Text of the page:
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UK considers 10-year jail sentences for online piracy

The UK government is considering new measures to increase the sanctions for criminals who infringe the rights of copyright holders for large-scale financial gain

The UK is considering increasing sentences for online piracy from a maximum of two years in jail to 10, in line with punishments for copyright infringement for physical goods.

The government has launched a consultation on the move in response to calls from creative industry groups that represent content owners for longer sentences to act as a stronger deterrent.

The proposed measures will increase the sanctions for criminals who infringe the rights of copyright holders for large-scale financial gain and will make clear that online copyright infringement is no less serious than physical infringement, the government said in a statement.

The proposed measures are mainly targeted at the creators and distributors of pirated content rather than users, according to the BBC.

Although creative industry groups have long campaigned for tougher jail terms, internet rights organisations have argued instead for affordable, flexible ways to consume film and music online.

Intellectual property minister Lucy Neville-Rolfe said the government takes copyright crime extremely seriously. “It hurts businesses, consumers and the wider economy,” she said.

According to the government, the UK’s creative industries are worth more than £7bn to the economy and support more than 1.6 million jobs.

“By toughening penalties for commercial-scale online offending, we are offering greater protection to businesses and sending a clear message to deter criminals,” said Neville-Rolfe.

Read more about copyright infringement

  • The music industry has mostly welcomed steps taken by Google to highlight legal online sources of content.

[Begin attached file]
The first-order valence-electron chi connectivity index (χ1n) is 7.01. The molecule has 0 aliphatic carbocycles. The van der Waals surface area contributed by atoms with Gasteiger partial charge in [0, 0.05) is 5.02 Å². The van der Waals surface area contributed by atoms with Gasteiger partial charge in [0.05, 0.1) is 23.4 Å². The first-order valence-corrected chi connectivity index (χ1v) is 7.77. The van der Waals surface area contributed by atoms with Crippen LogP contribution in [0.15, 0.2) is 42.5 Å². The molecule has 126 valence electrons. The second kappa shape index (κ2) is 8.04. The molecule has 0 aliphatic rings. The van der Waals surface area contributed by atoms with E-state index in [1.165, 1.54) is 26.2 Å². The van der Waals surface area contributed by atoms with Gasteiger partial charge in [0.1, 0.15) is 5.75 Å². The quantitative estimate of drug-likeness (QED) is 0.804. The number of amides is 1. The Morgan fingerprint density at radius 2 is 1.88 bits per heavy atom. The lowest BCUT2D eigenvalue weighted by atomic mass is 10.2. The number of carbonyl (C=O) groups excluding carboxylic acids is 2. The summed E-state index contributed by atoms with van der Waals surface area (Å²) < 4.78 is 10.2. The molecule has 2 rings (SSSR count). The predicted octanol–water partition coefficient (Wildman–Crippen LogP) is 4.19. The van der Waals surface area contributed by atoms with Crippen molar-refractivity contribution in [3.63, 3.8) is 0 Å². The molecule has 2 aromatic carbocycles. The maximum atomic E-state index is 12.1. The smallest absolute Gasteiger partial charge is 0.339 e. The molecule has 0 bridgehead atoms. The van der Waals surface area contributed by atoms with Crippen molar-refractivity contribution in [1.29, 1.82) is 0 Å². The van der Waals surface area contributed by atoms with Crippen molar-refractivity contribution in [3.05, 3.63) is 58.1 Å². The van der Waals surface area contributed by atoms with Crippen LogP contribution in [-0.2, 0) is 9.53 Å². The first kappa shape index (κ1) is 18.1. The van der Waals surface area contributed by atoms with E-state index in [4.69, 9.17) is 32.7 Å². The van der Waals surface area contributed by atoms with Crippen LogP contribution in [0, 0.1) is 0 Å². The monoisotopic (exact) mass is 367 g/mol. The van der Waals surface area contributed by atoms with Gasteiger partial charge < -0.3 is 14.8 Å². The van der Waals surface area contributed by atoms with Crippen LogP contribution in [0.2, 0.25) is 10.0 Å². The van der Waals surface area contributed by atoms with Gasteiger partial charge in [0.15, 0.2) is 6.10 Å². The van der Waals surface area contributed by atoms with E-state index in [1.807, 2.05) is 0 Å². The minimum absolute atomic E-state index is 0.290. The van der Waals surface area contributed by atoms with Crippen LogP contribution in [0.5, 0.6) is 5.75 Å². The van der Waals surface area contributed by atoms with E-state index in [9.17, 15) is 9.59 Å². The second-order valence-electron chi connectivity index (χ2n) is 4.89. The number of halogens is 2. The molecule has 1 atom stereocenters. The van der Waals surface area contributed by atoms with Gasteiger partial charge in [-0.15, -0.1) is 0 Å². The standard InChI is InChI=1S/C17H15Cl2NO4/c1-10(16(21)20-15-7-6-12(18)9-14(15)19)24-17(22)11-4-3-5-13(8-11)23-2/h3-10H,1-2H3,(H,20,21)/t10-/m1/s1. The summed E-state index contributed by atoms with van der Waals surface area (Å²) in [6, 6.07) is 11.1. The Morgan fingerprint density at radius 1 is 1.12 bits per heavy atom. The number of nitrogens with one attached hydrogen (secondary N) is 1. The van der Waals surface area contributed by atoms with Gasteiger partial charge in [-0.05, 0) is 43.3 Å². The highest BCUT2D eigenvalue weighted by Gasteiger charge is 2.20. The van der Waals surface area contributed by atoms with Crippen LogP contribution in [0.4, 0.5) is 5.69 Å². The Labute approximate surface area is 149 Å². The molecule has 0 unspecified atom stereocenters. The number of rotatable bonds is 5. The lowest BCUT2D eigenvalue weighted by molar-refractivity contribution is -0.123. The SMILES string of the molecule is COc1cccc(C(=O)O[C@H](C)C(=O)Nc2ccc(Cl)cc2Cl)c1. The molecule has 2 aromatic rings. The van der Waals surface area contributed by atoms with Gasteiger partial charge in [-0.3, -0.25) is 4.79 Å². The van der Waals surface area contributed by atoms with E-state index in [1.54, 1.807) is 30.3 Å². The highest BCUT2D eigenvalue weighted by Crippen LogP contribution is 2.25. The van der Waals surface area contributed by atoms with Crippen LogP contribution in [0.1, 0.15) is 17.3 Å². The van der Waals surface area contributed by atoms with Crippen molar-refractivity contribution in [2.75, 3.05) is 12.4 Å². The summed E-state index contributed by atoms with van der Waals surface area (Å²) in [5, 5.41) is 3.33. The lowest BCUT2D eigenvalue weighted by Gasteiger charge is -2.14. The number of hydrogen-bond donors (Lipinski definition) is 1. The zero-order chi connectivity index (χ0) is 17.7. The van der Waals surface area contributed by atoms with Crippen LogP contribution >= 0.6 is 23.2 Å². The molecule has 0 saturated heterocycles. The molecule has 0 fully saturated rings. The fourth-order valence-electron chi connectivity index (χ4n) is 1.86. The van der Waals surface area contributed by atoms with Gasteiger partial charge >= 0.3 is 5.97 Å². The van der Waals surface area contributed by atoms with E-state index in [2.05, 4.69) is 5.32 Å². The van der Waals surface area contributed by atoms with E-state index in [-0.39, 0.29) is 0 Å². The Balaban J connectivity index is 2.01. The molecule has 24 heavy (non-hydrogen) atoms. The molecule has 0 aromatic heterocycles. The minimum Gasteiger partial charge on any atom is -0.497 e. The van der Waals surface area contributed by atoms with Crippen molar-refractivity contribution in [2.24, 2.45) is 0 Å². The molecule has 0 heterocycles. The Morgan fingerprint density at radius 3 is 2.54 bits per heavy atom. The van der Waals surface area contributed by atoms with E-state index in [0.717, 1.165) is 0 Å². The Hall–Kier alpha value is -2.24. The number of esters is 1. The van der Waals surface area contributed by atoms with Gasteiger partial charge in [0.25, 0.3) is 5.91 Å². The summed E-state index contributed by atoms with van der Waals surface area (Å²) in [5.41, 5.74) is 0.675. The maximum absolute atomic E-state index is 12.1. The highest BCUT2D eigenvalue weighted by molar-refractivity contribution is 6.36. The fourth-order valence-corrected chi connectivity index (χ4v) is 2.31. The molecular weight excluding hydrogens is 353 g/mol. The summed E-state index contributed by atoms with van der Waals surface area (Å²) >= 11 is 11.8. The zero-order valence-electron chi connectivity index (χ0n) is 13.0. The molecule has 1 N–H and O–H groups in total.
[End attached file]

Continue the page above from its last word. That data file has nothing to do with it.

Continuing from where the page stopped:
• A media union has endorsed the Australian government’s proposal to block websites containing material that infringes copyright.
  • UK police launch an ad-replacement campaign against websites accessing pirated content.

With advances in technology, criminals are increasingly turning to online transgressions, said Peter Ratcliffe, head of the Police Intellectual Property Crime Unit (Pipcu).

“It is imperative our prosecution system reflects our moves to a more digital world,” said Ratcliffe.

The government consultation follows the publication of an independent review of the criminal sanctions for copyright infringement commissioned by the UK Intellectual Property Office.

The review highlights various problems associated with the prosecution of online copyright infringement and calls for a “fresh consideration” of how the existing law operates.

The government has also announced it is considering the implications of two recent High Court rulings quashing an exception permitting private copying of content.

In October 2014, the government introduced a private copying exception permitting individuals to make personal copies of copyright work for private use, such as copying CDs to use on MP3 players.

But a number of music industry stakeholders applied for judicial review of the government’s decision to introduce a private copying exception without a levy.

The judgment, handed down on 19th June 2015, concludes that, while the government correctly interpreted the law in this area, the evidence relied on to justify the conclusion that the exception caused minimal harm was inadequate and the decision to introduce the exception was therefore unlawful.

On the 17 July 2015, a further judgment was issued quashing the exception, with the effect that acts of private copying which would have fallen under the exception now constitute acts of infringement. The government said it is considering the implications of the court rulings and the available options. 

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